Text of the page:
You might be thinking: absolutely no chance. But believe it or not, there was a time when many people weren’t using the internet, and most of those didn’t want to – mostly because they thought it was useless. It was even published in newspapers: “Internet may be just a passing fad as millions give up on it”.
But you already know the internet became popular, that the 1995 – 2000 “dot com bubble” – where loads of tech companies grew in value on the stock market, before then coming down again (although we’re on about the bubble here and not the burst) – is a real part of history.
So why the scepticism over some radical technological change causing a similar boom once again? NFTs and the likes might look like pointless coloured ape drawings right now, but the same jokes would have been made about the web back then: “Haha it’s paper but I can’t walk to work with it and it takes ages to load and it costs a million pounds.” Or whatever.
Let’s break down what this crypto-bubble might look like, (attempt to) open up our minds to how it possibly could come about, and consider why there might even be a reason or two to not completely hate it all.
Blockchains are developed by a person, or group, and are generally recognised a little like a company. In a similar way to holding shares of Google, you can buy a portion of the bitcoins that exist. They might go up in value, they might go down. With blockchains that pose a little more functionality – such as being a place where you can build decentralised applications, smart contracts, NFTs and more (as is the case with Ethereum) – the native coin (Ether in this instance) is used for transaction fees, and as a currency in which to use the things built on its blockchain. It functions a little bit like a Google stock might. On top of that, pretty much anything crypto will be built using a blockchain.
This is the most obvious place to see a sense of how all this blockchain stuff is just an evolution as opposed to being a Black Mirror episode. Why’s that? Well, we’re currently using Web2, and most of us know our numbers, so three comes next. Web3’s development is that it adds an ownership element to how we use the internet. When you type something on socials, send an email or purchase something, data is used by people on the other end (the social platform, the place you bought things from etc) and then stored. With Web3, you essentially keep complete ownership of the things you put out into the world.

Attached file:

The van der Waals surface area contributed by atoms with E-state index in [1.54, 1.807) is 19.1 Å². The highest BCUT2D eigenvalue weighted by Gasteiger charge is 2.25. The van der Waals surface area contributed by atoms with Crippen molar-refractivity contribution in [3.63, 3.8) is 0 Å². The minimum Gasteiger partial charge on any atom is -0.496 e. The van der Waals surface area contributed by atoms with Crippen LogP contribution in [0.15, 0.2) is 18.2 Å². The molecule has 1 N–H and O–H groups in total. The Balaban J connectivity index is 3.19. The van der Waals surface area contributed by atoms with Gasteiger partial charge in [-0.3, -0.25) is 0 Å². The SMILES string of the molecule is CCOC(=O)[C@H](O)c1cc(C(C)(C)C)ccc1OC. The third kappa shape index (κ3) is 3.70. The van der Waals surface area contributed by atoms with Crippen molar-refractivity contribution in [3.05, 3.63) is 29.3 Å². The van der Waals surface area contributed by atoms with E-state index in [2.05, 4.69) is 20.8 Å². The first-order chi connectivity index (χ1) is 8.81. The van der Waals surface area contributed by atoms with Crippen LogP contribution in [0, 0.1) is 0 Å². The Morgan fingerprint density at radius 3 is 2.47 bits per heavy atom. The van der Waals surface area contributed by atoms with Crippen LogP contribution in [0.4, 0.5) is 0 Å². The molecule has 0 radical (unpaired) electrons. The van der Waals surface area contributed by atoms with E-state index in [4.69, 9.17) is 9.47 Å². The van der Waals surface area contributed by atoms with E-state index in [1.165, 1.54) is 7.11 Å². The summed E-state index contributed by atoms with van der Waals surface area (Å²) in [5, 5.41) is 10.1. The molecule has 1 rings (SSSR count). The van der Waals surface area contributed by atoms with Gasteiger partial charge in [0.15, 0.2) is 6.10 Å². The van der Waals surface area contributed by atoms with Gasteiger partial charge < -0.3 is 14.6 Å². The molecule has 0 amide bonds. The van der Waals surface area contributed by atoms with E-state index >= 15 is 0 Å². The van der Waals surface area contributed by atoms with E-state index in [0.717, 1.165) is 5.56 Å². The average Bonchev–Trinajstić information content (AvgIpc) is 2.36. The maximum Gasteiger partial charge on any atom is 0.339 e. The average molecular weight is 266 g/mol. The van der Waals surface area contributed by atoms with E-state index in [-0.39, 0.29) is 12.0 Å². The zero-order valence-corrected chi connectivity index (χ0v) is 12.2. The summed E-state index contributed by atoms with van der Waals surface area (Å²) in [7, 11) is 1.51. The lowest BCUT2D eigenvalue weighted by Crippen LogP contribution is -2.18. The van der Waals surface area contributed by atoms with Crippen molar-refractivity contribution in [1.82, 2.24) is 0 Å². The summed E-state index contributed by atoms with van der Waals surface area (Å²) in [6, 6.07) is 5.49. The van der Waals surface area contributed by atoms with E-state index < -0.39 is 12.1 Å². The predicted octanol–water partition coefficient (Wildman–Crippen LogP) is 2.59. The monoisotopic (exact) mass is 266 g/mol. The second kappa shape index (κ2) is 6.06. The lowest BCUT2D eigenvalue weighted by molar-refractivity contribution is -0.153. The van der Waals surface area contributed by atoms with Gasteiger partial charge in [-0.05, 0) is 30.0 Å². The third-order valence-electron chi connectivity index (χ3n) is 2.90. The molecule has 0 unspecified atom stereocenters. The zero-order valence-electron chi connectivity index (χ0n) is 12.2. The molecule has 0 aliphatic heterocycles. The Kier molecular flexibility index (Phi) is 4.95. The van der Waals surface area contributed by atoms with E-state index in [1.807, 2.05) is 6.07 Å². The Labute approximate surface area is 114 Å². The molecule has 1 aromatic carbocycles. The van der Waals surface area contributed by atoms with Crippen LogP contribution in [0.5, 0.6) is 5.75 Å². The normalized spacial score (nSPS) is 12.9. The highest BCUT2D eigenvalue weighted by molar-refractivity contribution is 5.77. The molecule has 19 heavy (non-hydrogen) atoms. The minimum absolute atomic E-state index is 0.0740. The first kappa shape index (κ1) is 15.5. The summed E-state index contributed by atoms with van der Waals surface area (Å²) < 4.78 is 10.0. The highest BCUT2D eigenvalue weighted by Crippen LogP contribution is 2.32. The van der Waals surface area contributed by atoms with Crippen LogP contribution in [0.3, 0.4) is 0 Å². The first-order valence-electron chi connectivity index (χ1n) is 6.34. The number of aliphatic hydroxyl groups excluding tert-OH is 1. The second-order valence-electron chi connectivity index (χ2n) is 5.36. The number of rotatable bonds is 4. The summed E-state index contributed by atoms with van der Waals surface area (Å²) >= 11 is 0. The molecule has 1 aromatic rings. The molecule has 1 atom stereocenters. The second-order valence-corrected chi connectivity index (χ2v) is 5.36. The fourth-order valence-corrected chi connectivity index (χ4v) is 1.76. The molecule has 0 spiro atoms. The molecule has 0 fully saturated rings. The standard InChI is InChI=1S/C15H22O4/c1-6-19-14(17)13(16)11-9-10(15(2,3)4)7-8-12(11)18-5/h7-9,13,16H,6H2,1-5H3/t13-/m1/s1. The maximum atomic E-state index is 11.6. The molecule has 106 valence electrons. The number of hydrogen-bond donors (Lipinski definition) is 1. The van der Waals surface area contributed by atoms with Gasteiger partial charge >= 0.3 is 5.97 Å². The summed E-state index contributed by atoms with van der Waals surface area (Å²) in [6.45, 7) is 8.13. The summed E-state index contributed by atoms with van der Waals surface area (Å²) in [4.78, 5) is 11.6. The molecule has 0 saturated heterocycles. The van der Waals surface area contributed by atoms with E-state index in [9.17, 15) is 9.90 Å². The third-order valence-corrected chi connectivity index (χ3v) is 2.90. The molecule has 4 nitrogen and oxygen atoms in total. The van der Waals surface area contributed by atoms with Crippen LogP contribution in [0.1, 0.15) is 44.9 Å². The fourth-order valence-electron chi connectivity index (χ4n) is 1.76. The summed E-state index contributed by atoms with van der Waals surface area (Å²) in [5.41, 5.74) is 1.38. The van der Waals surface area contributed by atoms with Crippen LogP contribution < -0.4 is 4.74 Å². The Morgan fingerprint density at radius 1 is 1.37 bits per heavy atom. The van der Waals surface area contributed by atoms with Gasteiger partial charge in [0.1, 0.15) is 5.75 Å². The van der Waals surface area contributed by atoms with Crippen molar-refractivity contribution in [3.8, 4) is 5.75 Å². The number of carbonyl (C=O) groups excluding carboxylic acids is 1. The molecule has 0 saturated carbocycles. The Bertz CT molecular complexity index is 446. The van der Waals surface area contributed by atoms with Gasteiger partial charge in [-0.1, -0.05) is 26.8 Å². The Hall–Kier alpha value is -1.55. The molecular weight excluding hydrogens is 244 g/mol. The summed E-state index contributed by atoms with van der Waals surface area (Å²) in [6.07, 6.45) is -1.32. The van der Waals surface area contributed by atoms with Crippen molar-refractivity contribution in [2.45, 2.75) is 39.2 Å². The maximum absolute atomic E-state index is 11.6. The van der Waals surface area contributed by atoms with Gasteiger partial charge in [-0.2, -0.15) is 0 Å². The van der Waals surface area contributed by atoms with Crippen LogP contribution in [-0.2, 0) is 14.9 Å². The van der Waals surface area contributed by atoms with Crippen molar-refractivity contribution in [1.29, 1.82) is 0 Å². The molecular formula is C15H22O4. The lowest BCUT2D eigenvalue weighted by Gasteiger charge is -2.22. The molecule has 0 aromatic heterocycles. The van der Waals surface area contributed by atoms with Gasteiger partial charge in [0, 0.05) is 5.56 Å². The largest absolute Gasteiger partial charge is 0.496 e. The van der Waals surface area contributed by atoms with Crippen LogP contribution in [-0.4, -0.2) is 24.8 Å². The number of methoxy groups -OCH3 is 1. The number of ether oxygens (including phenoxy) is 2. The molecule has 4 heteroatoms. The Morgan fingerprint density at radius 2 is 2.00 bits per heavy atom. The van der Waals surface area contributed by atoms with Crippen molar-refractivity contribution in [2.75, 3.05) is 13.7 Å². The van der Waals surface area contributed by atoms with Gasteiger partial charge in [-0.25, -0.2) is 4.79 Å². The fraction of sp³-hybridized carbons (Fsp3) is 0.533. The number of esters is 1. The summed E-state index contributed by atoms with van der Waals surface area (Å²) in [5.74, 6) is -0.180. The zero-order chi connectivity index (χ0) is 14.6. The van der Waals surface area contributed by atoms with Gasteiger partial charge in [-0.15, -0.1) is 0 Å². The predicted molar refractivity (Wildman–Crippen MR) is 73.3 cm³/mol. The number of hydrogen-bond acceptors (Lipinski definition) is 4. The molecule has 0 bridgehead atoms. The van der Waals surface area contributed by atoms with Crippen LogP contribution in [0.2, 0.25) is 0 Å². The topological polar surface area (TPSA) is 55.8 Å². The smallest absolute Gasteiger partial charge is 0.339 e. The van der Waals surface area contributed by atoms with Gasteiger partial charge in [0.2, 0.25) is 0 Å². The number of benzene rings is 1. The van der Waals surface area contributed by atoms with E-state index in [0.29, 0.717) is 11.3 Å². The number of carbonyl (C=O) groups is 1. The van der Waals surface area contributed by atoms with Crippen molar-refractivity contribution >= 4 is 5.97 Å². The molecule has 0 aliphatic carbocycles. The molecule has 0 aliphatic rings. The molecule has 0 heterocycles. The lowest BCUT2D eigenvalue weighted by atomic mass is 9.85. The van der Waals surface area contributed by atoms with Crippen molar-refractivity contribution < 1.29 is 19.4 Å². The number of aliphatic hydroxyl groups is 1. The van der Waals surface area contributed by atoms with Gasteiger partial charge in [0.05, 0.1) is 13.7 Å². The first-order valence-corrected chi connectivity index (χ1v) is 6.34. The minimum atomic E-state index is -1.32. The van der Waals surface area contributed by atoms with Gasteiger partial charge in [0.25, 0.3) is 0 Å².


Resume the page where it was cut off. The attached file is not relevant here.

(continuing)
At the moment, just 1.4 per cent of the planet use crypto, Web3 specifically will have way fewer users. Meanwhile, 59.5 per cent of the global population is using the internet in some form, and most of that will be Web2. This leaves a lot of room for an increase in Web3 users. If that happens, the value of the cryptocoins and projects that make them happen will go up like crazy relative to where they are now. Thus: a boom.
This is the part where we have a chat about the potential of NFTs, and debunk the idea of them being a completely daft and pointless thing. Essentially, there’s a lot to NFTs: they offer artists a new way of earning money, a new way of interacting with the people who buy their artwork, and new definitions as to what art can be. Also, for better or worse, everyone is getting involved. This might mean large marketplaces keep cropping up and doing well. It might mean we see more and more NFT galleries popping up. Or just simply that the native coins of the blockchains that NFTs are produced on go up in value.
Art aside, the technology used within NFTs could completely revolutionise the ticketing industry (gig tickets and that) in a way that makes it basically impossible to tout them, as you can authentically trace tickets, and even set price caps into them – meaning anyone who tried to sell it for way more than they bought it for, wouldn’t be able to.
Metaverse and play-to-earn games
Here, the native currency of each popular metaverse world and/or game has the chance to increase as more and more people participate. If more people decide this is a spot where they can make a form of income – from all-day professional gaming to earning a few bob instead of slamming GTA for hours every weekend – then the market cap will go up, which generally means the value will, too.
So yeah, a lot of use-cases, a lot of potential things we might want to use one day. And, what’s more, they’re less alien to us than “the internet” was to everyone living it up in 1999. Despite some people making millions – and even billions – from crypto – with less than 2 per cent of the planet involved, it seems the boat has barely set sail.